A My best recollection is, your Honor, that I put the question in this way.--I asked him if he knew anything about that circular that was circulated on the street. I knew that such a circular had been circulated.

Objected to.

Mr. GRINNELL--Do you know whether you had a circular present with you when you had the conversation--do you now remember?

A I do not know that I remember that I had that particular circular at that time, but I did know that there was such a circular.

Q And that is what you stated to him?

A That is what I asked him about.

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Q Very well.

A He said he did not know anything about that. But he heard that it had been circulated, put about.

Q Go on with the conversation.

A I then asked him about this! (Indicating manuscript previously produced.) I showed it to him. Mr. Grinnell was sitting in the office at the time. I asked him if he write that; he says, "No, I did'nt,"--no, "I refuse to answer".

Mr. FOSTER--Well, that is very different. Now, what did he say?

A He said "I refuse to answer".

Mr. FOSTER--Then why did'nt you tell us what he said?

THE COURT--Well, he has corrected himself.

THE WITNESS--I think I am telling you as well as I know how.

Mr. ZEISLER--You first said "No".

THE WITNESS--Well, I corrected it. He said "I refuse to answer." I then asked him, I says, "If you did not write it there can be no harm in your saying that you did'nt". Then Mr. Grinnell spoke up and he said "If you did'nt write it why did'nt you say you did'nt?" He says "I refuse to answer". Then I said to him, "Mr. Spies, what position do you occupy there"? Are you the editor"? And he says "Yes." I says, "Now, would'nt anything of that kind be likely to go through your hands before it would go into print"? "I refuse to answer." Then I marked that stuff and put it away.

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That was about all the conversation I had with Spies. Mr. Bonfield, I think was present, and Mr. Grinnell, and I am not sure whether there was anybody else listening to the conversation or not.

Mr. GRINNELL--Did you have any conversation about the circular advertising the Haymarked meeting?

A I don't recollect.

Q When did you have a conversation with Fischer?

A I think it was the next day.

Q Well, what conversation did you have with Fischer, and in that connection I will ask you first, so as to anticipate objections further, what if any inducements were held out to Fischer? Were any threats made him or promises given him?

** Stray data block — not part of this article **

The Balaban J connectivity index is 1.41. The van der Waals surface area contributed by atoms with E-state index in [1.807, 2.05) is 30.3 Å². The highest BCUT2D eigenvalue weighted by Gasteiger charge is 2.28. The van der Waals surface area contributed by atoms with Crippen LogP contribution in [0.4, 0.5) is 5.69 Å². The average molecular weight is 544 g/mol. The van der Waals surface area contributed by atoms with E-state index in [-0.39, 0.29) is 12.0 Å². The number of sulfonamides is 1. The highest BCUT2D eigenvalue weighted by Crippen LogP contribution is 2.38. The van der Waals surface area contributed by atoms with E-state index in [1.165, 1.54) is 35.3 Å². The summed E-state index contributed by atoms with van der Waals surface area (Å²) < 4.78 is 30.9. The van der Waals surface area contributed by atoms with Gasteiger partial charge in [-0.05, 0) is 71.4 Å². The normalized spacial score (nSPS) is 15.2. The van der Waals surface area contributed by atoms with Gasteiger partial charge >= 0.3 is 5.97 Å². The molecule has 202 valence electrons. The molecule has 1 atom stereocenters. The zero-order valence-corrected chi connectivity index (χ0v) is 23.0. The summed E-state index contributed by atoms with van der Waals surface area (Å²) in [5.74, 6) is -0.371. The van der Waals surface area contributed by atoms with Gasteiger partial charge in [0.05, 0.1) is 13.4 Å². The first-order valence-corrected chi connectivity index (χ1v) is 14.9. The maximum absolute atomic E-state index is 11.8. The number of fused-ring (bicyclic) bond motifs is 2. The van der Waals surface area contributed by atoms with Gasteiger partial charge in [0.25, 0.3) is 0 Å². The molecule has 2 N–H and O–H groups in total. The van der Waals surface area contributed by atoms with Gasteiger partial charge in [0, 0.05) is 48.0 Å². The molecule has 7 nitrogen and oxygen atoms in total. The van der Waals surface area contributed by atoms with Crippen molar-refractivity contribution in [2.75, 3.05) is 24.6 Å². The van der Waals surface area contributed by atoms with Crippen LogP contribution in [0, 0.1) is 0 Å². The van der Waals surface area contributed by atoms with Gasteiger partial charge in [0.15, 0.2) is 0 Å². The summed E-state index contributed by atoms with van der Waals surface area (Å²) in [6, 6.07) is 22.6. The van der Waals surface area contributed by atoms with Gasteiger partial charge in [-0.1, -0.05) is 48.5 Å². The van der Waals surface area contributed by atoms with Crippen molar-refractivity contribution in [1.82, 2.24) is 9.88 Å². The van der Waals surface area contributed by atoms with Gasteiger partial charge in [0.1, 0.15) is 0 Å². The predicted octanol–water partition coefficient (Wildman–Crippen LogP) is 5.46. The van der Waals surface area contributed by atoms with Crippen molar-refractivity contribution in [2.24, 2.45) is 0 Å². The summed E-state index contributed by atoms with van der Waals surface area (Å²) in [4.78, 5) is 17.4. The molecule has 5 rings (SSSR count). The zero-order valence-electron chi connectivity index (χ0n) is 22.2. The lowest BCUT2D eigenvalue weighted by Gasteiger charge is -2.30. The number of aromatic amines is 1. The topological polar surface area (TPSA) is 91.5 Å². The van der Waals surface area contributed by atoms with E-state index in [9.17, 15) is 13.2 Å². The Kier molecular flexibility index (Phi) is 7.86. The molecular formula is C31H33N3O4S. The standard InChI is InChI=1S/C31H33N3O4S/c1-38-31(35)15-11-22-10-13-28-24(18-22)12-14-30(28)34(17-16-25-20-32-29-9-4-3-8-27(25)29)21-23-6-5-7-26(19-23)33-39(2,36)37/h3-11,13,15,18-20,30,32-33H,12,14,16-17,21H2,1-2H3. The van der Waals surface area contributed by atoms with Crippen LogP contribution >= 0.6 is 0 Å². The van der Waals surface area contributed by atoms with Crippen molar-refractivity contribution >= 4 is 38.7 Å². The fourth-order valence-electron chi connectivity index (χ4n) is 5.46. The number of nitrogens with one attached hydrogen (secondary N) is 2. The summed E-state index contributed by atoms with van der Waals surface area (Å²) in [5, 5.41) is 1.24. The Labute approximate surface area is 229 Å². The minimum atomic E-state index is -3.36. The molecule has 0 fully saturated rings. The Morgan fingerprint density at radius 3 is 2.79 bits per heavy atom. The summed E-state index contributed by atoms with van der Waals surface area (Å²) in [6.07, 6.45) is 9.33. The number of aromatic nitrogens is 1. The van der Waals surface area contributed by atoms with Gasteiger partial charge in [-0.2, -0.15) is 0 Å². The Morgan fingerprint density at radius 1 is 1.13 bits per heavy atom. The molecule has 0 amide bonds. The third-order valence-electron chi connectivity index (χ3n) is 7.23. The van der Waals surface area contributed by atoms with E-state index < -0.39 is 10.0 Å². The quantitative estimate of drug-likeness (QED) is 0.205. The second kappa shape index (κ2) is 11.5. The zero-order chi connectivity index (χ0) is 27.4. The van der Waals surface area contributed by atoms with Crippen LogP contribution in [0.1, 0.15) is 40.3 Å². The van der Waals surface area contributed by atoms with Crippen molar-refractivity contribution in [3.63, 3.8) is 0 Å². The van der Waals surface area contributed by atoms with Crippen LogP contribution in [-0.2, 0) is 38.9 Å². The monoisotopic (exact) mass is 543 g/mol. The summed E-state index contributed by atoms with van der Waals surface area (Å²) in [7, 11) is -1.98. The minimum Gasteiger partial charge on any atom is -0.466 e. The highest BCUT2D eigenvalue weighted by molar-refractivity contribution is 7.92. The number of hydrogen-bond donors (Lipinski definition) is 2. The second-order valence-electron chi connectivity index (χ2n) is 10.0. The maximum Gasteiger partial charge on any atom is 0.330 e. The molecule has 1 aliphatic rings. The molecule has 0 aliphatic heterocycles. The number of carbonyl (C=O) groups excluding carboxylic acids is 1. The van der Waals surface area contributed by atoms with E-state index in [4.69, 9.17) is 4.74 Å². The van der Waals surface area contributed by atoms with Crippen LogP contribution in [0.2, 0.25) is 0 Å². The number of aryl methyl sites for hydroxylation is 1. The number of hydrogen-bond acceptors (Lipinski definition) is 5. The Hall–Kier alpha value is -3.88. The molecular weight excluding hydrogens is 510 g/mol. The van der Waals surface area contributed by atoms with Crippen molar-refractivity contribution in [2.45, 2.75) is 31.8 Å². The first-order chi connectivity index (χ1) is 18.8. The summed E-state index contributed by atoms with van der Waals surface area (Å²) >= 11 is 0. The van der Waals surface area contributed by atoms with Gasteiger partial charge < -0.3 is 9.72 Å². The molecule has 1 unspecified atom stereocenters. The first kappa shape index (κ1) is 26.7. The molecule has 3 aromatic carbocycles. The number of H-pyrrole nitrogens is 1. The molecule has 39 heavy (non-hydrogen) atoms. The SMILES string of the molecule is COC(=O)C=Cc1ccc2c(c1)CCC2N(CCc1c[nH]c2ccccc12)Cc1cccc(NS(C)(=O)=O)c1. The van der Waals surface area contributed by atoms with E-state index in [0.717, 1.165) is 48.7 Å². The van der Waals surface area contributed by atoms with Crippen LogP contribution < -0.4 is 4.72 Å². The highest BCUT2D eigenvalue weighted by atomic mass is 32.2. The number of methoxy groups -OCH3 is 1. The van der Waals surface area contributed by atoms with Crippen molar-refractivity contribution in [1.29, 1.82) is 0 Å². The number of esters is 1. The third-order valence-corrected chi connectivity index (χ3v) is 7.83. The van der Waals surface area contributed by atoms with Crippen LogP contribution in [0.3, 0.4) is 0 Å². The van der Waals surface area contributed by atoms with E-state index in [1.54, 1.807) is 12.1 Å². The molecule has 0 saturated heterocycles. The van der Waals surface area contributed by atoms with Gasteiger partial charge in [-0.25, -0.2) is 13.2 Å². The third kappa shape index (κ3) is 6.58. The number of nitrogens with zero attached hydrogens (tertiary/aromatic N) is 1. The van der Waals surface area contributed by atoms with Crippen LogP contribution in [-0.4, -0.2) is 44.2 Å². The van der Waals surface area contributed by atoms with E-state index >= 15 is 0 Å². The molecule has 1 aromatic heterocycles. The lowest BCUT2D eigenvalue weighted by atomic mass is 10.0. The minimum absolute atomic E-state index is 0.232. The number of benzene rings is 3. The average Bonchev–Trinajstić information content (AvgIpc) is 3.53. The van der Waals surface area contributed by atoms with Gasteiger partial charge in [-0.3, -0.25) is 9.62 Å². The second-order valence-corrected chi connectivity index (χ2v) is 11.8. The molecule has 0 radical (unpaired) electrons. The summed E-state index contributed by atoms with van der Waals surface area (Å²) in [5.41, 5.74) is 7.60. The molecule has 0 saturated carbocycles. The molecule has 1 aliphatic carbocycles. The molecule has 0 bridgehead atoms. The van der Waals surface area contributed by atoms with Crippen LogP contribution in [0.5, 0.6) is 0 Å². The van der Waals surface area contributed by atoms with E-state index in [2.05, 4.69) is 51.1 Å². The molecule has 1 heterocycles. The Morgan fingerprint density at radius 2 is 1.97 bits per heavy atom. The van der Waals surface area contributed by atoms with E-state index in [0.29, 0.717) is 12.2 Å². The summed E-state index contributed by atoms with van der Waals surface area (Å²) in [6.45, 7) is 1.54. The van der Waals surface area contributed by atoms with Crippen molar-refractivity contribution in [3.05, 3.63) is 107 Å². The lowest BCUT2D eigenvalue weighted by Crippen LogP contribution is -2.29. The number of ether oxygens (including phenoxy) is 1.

A No sir; there wasn't any threats, anything said about inducements or promises. He was simply brought up stairs out of the cell room and brought into my office and I started in to talk with him about this matter.

Q What was said?

Objection to in behalf of the defendants other than Fischer; objection overruled, and exception by defendants.

THE COURT--Well, it is not admissible against the others Nobody is to be affected by it but the one who spoke, or rather, who listened and assented.

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THE WITNESS--I asked him where he was at the night of the Haymarket meeting. He said that he was at a meeting in the Arbeiter Zeitung office, and that he and several others, Schwab, Fielden and I think a man named Rau--no, Rau brought word to the meeting at the Arbeite Zeitung office that Spies was at the Haymarket and that there was a large crowd there and very few speakers, and they immediately started to the Haymarket. I asked him if he was there when Parsons spoke, and he said Yes. I asked him if he was there when Spies spoke, and he said No; at that time he was at the Arbeiter Zeitung, but he was there when Feilden and Parsons spoke. I asked him what he had that belt and dagger for, and dynamite, or fulminating caps. He said, "Well, I have had that pistol and dagger to protect myself". I said "Did you have it that night?" He said "No, I didn't have it with me that night". I says "Where was it?" He says, "In the Arbeiter Zeitung office". And I said, "How did you come to have it on you Tuesday morning when officer Slayton arrested you"?